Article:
From enabling business growth and digital transformation to enhancing security and delivering cost savings, it seems there’s nothing cloud infrastructure can’t do. We love to shout about the benefits of cloud adoption – but that doesn’t mean everything is always peachy.
Moving to the cloud in Australia comes with specific cloud migration challenges and pitfalls. If your organisation doesn’t understand and mitigate these risks, you run the risk of significant financial losses, bill shock, weak security, and failed cloud migrations. But it doesn’t have to be that way.
Kinetic IT’s Enterprise Architect, John Jamieson, shares the most common and critical cloud migration challenges organisations face when moving to the cloud. Find out how you can avoid these problems and fully leverage the benefits of the cloud while ensuring the security, performance, and cost-effectiveness of your workloads.
1. Underestimating costs
One of the main reasons organisations migrate to the cloud is to reduce costs. When you transition to the cloud, you eliminate the need for on-premises infrastructure and the associated costs of purchasing and maintaining it.
However, one of the biggest cloud migration challenges organisations can face is racking up massive and avoidable costs. There are many ways we see it happen. Cloud service providers, such as Amazon Web Services (AWS), Microsoft Azure, and Google Cloud, all have various pricing models, such as pay-as-you-go, reserved instances, and spot instances, and it’s common for organisations to misunderstand or inaccurately estimate the costs.
Organisations often focus on the upfront costs and overlook hidden costs such as licensing, data transfer, and training. Furthermore, cloud provider billing reports can be difficult to analyse making it challenging to slice and dice operating costs in a business-focused way.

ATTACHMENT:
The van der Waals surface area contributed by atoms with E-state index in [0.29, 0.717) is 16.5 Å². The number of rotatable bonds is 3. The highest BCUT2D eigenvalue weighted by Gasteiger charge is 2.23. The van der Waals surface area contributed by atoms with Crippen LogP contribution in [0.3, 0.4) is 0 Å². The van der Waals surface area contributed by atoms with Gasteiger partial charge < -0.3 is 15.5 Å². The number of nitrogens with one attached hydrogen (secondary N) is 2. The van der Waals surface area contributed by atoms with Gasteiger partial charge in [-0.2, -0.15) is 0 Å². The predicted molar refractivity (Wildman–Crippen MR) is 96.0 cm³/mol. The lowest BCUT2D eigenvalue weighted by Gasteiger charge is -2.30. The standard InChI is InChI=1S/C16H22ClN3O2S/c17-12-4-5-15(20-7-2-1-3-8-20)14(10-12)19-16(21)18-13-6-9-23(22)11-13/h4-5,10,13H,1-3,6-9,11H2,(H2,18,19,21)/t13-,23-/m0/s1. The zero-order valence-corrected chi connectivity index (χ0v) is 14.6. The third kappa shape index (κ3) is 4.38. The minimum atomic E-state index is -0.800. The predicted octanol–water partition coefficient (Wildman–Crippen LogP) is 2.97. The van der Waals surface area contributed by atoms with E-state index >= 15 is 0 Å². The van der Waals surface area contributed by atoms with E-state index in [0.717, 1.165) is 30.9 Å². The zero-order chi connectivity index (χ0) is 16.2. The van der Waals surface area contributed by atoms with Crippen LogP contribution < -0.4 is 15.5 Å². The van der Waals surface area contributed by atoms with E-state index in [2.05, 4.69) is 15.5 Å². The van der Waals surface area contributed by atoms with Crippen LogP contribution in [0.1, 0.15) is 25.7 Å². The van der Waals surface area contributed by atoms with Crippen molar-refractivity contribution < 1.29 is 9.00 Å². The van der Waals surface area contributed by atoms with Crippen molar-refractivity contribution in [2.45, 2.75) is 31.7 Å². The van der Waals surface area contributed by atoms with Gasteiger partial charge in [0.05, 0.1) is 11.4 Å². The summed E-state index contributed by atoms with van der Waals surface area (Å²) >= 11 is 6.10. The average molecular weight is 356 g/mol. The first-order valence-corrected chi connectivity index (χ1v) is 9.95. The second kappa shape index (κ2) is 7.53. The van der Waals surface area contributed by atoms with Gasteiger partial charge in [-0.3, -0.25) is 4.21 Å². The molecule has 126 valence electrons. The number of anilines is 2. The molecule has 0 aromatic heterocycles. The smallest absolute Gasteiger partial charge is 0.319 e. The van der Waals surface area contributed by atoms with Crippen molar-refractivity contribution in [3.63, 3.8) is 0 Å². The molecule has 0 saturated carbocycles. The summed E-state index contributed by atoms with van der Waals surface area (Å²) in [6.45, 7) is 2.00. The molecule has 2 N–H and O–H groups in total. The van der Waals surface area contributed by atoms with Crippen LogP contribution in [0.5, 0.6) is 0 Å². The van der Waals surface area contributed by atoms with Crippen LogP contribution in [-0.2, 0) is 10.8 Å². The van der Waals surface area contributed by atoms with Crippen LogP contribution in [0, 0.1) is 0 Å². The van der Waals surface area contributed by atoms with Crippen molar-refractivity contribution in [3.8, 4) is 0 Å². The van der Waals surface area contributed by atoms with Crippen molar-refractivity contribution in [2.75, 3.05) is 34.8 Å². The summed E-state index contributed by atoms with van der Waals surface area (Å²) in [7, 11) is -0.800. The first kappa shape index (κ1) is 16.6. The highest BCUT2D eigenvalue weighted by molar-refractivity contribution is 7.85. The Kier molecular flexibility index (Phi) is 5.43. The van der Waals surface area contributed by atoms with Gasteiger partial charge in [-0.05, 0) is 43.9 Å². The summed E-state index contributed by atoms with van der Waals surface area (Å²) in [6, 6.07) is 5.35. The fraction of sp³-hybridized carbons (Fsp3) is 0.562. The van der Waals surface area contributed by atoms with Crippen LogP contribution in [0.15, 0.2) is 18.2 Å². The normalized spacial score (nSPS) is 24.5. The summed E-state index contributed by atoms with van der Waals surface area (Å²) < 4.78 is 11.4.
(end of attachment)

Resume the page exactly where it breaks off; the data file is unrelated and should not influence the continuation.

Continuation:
Another significant issue is inefficient resource management. When teams provision their own workloads with limited governance and design guide rails and with a focus on speedy cloud migrations, they are more likely to mismanage storage, compute, and network resources. Organisations may also fail to actively monitor, adjust, and optimise their cloud costs, resulting in significant, unexpected expenses.
There are business cautionary tales galore, which all talk of bill shock, failed transformations and significant financial losses. It happens to everyone at some point in their cloud journey, but there are ways to mitigate it and avoid budget overruns.
How to avoid underestimating costs in cloud migrations
- Cost assessment: Conduct a thorough cost analysis, analysing all potential costs, including licensing, storage and training, and any hidden costs that may arise during the migration.
- Understand pricing models: Get to know the pricing models offered by cloud providers and choose the most suitable option for your organisation.
- Right-size resources: Assess your workloads and allocate resources accordingly. Regularly review and adjust resource allocation to ensure optimal use.
- Use cost management tools: Cloud providers and their partners can provide cost management tools to monitor and optimise expenses, including setting budget alerts to track spending.
- Implement cost optimisation practices: Where appropriate, use cost-saving techniques such as auto-scaling, reserved instances, and spot instances to maximise your cloud investment.